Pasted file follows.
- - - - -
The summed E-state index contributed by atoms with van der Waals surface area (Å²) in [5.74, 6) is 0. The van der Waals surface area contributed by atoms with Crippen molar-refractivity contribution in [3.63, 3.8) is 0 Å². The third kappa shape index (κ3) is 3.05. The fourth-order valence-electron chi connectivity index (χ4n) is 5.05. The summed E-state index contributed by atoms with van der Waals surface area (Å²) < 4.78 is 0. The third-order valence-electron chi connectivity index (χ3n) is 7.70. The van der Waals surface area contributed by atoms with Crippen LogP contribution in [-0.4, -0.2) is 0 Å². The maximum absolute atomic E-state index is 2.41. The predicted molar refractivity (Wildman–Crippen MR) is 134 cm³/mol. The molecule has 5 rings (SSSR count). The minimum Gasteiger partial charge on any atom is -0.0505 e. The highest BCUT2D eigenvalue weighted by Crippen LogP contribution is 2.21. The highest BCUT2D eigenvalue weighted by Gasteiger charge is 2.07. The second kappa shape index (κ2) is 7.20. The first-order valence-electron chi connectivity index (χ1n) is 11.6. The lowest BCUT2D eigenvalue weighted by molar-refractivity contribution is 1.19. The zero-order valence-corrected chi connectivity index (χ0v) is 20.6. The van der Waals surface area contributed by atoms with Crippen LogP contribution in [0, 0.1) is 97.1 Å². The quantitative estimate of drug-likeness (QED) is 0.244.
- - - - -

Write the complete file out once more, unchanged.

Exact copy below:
The summed E-state index contributed by atoms with van der Waals surface area (Å²) in [5.74, 6) is 0. The van der Waals surface area contributed by atoms with Crippen molar-refractivity contribution in [3.63, 3.8) is 0 Å². The third kappa shape index (κ3) is 3.05. The fourth-order valence-electron chi connectivity index (χ4n) is 5.05. The summed E-state index contributed by atoms with van der Waals surface area (Å²) < 4.78 is 0. The third-order valence-electron chi connectivity index (χ3n) is 7.70. The van der Waals surface area contributed by atoms with Crippen LogP contribution in [-0.4, -0.2) is 0 Å². The maximum absolute atomic E-state index is 2.41. The predicted molar refractivity (Wildman–Crippen MR) is 134 cm³/mol. The molecule has 5 rings (SSSR count). The minimum Gasteiger partial charge on any atom is -0.0505 e. The highest BCUT2D eigenvalue weighted by Crippen LogP contribution is 2.21. The highest BCUT2D eigenvalue weighted by Gasteiger charge is 2.07. The second kappa shape index (κ2) is 7.20. The first-order valence-electron chi connectivity index (χ1n) is 11.6. The lowest BCUT2D eigenvalue weighted by molar-refractivity contribution is 1.19. The zero-order valence-corrected chi connectivity index (χ0v) is 20.6. The van der Waals surface area contributed by atoms with Crippen LogP contribution in [0, 0.1) is 97.1 Å². The quantitative estimate of drug-likeness (QED) is 0.244.